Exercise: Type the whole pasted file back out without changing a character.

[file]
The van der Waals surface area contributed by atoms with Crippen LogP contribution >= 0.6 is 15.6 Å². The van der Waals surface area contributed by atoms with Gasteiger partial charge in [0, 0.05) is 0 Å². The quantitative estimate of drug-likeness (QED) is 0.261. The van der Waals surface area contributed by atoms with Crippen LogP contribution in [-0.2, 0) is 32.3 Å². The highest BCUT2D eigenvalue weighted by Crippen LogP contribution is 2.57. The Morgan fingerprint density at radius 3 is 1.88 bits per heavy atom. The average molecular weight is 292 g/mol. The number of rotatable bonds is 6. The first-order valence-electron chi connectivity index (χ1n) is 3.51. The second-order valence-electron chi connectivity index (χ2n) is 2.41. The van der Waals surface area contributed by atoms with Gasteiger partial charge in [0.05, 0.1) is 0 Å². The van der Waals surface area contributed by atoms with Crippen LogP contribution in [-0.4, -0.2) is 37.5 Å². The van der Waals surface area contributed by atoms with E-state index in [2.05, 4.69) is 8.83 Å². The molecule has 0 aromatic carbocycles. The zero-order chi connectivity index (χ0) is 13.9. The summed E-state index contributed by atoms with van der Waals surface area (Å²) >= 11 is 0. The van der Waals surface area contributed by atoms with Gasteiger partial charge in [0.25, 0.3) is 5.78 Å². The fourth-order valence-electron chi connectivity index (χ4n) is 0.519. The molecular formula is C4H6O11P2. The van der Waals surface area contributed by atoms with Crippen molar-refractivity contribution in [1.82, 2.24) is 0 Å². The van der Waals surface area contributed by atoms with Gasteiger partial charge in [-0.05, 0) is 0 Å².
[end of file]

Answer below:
The van der Waals surface area contributed by atoms with Crippen LogP contribution >= 0.6 is 15.6 Å². The van der Waals surface area contributed by atoms with Gasteiger partial charge in [0, 0.05) is 0 Å². The quantitative estimate of drug-likeness (QED) is 0.261. The van der Waals surface area contributed by atoms with Crippen LogP contribution in [-0.2, 0) is 32.3 Å². The highest BCUT2D eigenvalue weighted by Crippen LogP contribution is 2.57. The Morgan fingerprint density at radius 3 is 1.88 bits per heavy atom. The average molecular weight is 292 g/mol. The number of rotatable bonds is 6. The first-order valence-electron chi connectivity index (χ1n) is 3.51. The second-order valence-electron chi connectivity index (χ2n) is 2.41. The van der Waals surface area contributed by atoms with Gasteiger partial charge in [0.05, 0.1) is 0 Å². The van der Waals surface area contributed by atoms with Crippen LogP contribution in [-0.4, -0.2) is 37.5 Å². The van der Waals surface area contributed by atoms with E-state index in [2.05, 4.69) is 8.83 Å². The molecule has 0 aromatic carbocycles. The zero-order chi connectivity index (χ0) is 13.9. The summed E-state index contributed by atoms with van der Waals surface area (Å²) >= 11 is 0. The van der Waals surface area contributed by atoms with Gasteiger partial charge in [0.25, 0.3) is 5.78 Å². The fourth-order valence-electron chi connectivity index (χ4n) is 0.519. The molecular formula is C4H6O11P2. The van der Waals surface area contributed by atoms with Crippen molar-refractivity contribution in [1.82, 2.24) is 0 Å². The van der Waals surface area contributed by atoms with Gasteiger partial charge in [-0.05, 0) is 0 Å².